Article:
- On April 25 at 3:00 pm, the National Association of the State Boards of Education (NASBE), with partners National Council for State Legislatures (NCSL), National Governors Association (NGA), and Council of Chief State School Officers (CCSSO), will host a webinar discussion with Dr. Paul Manna, Professor of Government and Public Policy at William & Mary University, to discuss his recent report titled, “States as Leaders, Followers, and Partners.” The report, which was published by the Wallace Foundation, examines the pivotal role state policymakers can play in advancing effective school leadership. Additional speakers will include Alonna Berry, Education Advisor for Governor Carney of Delaware; Matt Blomstedt, former Nebraska Commissioner of Education; and Francisco Escobedo, Member, California State Board of Education, San Diego State University, and National Center for Urban School Transformation. More information and registration are here. The report is here.
- On April 26 at 11:00 am, the Center for American Progress (CAP) will hold a panel discussion titled, “Cashing in Our CHIPS: Community Colleges and the CHIPS and Science Act.” The discussion will explore how the United States can leverage the CHIPS and Science Act to invest in community colleges in order to meet workforce and educational needs. Jesse O’Connell, Senior Vice President of Education at the CAP, will offer introductory remarks. Speakers will include Adrienne Elrod, Director of External and Government Affairs, CHIPS Program Office, U.S. Department of Commerce; Dr. Anne M. Kress, President, Northern Virginia Community College; and Al Thompson, Vice President, U.S.-Canada Government Affairs, Intel Corporation. Jared Bass, Senior Director of CAP, will moderate the discussion. More information and registration are here.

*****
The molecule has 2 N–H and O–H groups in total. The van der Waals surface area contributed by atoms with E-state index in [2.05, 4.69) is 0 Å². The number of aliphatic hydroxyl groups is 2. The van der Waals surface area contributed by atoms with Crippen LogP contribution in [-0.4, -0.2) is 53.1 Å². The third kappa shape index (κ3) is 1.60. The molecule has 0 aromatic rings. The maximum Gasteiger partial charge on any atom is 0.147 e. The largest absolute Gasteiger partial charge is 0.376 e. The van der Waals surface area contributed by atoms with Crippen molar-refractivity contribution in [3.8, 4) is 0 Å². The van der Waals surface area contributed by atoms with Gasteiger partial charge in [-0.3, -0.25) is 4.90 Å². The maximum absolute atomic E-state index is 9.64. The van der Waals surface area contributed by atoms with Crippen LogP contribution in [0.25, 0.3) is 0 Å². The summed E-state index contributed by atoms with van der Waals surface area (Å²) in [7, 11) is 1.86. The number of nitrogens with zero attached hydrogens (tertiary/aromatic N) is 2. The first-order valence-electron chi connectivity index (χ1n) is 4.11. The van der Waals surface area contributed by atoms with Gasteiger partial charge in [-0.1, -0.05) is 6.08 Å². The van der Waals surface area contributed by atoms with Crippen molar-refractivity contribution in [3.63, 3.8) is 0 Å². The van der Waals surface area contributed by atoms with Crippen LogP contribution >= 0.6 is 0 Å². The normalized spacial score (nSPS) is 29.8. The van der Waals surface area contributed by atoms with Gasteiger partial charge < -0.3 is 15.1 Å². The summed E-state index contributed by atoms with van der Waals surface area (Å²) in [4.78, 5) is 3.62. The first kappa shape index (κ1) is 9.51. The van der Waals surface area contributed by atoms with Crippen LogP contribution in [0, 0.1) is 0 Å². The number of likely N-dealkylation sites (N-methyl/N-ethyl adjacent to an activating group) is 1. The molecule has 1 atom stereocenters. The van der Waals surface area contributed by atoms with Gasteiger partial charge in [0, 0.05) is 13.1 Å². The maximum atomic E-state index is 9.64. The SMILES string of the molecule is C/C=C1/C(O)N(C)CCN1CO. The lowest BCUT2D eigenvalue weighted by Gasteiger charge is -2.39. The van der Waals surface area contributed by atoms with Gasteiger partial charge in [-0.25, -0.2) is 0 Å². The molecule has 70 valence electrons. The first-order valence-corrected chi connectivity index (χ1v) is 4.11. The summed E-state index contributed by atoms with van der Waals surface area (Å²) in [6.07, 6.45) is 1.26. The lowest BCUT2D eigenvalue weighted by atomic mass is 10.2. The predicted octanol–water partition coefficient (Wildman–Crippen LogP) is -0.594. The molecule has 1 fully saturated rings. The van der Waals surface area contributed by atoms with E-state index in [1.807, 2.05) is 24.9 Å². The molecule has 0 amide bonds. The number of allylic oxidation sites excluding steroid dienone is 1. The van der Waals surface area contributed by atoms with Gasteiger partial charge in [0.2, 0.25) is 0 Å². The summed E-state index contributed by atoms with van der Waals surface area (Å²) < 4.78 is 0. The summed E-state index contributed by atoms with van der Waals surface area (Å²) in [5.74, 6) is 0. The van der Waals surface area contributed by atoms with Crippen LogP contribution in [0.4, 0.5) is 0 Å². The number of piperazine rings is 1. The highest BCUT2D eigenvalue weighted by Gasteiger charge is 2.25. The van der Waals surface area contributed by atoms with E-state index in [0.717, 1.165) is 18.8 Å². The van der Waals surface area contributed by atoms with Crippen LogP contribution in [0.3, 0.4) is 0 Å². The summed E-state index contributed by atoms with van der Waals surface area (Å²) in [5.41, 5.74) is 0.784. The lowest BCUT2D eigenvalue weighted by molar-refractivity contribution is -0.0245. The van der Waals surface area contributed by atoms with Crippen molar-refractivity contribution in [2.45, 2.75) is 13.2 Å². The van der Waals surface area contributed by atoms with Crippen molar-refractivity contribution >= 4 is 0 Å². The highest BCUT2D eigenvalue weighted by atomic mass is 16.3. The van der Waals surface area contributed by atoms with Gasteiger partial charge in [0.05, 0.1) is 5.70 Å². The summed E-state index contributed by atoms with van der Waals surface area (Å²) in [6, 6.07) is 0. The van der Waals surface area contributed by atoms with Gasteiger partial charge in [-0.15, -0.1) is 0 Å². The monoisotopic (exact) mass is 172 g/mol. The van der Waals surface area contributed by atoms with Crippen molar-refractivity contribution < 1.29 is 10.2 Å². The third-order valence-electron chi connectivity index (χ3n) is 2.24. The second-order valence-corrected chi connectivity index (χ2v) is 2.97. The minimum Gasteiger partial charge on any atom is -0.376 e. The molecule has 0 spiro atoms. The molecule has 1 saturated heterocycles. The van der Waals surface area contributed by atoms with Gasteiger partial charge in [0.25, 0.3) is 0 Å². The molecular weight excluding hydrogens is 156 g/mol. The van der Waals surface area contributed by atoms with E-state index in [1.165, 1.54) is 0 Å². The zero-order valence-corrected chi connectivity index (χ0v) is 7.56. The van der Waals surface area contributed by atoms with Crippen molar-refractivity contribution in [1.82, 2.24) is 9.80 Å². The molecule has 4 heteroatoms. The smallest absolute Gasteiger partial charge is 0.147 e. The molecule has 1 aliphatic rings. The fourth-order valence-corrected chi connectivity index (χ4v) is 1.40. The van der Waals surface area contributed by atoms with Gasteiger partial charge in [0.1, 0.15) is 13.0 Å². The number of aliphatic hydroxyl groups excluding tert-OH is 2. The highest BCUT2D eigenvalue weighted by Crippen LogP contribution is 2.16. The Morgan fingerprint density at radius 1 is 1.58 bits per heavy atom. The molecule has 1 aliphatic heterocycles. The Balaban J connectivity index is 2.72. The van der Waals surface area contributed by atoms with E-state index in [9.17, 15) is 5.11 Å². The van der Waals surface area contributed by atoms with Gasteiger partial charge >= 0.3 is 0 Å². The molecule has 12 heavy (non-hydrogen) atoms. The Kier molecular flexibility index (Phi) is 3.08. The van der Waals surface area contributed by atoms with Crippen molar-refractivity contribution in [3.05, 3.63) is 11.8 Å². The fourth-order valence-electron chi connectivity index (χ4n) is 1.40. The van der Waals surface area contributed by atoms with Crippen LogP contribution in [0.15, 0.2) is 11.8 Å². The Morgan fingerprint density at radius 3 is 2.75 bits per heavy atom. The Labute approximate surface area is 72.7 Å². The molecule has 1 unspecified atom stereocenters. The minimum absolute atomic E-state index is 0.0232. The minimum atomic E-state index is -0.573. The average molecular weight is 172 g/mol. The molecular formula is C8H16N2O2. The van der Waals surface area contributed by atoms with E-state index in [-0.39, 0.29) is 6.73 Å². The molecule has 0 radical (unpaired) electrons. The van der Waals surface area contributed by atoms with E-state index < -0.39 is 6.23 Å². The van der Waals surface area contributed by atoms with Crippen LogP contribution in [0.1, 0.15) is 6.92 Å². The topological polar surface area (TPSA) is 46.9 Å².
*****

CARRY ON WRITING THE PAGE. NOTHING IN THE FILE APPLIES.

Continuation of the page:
- On April 26 at 3:00 pm, NCSL will host a webinar titled, “Education Trends in States: Part IV Postsecondary Education.” The webinar will include a discussion of higher education spending trends and how states are broadening the scope of access and opportunity for students in higher education and career and technical education. More information and registration are here.